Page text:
Newspaper article THE JOURNAL RECORD

These Walls: Boulder on the Park

Newspaper article THE JOURNAL RECORD

These Walls: Boulder on the Park

Article excerpt

TULSA - Historic building restorations do not always focus on the original design. As Tulsa architect Larry McIntosh demonstrated with the 8,200-square-foot Boulder on the Park, such projects may instead choose a more important era.

In this case, the 1940s.

This 1850 S. Boulder Ave. building opened in 1923 as the first home for Tulsa's Holland Hall School. With Waite Phillips, W.G. Skelly and other historic city leaders helping on financing, builders Charles A. and Roy Wesley Sanderson squeezed nine classrooms, a shop, gymnasium, laboratory, and more into this little red brick building carved into a hill facing Boulder Park.

While the interior showed ingenuity, its exterior decor offered little to impress the eye. Adornments were limited to a white stone sheath about its entryway and a plethora of uniformly cut windows, their pattern broken once by a small set of portals bracketing the front stairwell.

Holland Hall moved to a larger campus in 1932. With no strong anchor stepping in through the Depression, 1850 S. Boulder followed many other buildings into repossession. The aerial mapping service Aero Exploration Co. acquired the site in 1938, lending it a bit of oil-patch heritage, but the building's stature didn't truly change until 1947. That's when KTUL Radio started broadcasting its CBS signal from those walls. That soon gained global significance as KTUL discovered the silky-voiced Patti Page and launched her seven- decade career.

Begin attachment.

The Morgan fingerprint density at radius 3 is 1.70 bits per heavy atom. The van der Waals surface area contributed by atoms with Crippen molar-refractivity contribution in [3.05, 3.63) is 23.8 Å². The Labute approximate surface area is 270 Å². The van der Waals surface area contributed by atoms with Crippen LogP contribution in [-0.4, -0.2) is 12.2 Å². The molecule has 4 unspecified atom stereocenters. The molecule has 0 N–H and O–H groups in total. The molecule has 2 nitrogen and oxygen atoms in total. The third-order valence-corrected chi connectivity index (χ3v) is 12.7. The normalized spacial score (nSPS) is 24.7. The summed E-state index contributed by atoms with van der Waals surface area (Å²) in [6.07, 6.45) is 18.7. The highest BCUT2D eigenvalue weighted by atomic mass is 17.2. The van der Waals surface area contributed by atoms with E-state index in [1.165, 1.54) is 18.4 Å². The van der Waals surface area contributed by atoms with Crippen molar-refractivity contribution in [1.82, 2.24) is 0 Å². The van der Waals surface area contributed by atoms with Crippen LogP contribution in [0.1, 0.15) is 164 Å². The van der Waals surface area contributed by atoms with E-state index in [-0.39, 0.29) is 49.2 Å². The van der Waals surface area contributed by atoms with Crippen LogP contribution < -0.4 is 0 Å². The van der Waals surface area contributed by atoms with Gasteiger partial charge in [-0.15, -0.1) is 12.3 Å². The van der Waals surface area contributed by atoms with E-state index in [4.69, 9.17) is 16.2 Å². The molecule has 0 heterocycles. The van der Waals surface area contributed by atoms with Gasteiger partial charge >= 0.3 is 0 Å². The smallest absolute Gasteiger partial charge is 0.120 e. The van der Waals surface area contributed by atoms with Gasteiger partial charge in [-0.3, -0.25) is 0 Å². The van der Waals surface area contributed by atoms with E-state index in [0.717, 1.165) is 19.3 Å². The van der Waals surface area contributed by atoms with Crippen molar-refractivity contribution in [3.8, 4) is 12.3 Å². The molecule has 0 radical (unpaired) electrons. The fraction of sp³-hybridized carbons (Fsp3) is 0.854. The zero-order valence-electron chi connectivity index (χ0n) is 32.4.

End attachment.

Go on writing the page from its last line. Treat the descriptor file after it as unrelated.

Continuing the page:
For a business focused on airwave transmissions, the station paid a lot of attention on its brick and mortar. KTUL decided to give the building a more striking presence through an Art Moderne renovation.

Painters recast the brick exterior with bands of brown. A frame of shimmering deep blue Vitrolite tiles was glued around the front door, capped by a steel canopy.

The radio station took out the front stairwell and its main windows, installing in its place a pillar of glass blocks extending from the sleek Vitrolite to the rooftop crown. KTUL also took out the small first-floor windows, replacing them with a set of octagonal portals. The matching small windows on the second and third floors were vertically enveloped with light blue tiles. This created two small blue columns to bracket the large glass-block bar.

These touches gave new personality to Boulder on the Park, the name KTUL bestowed on its broadcasting home. The radio station would stay there just eight years, moving to larger studios in 1955 as it transitioned into television. …

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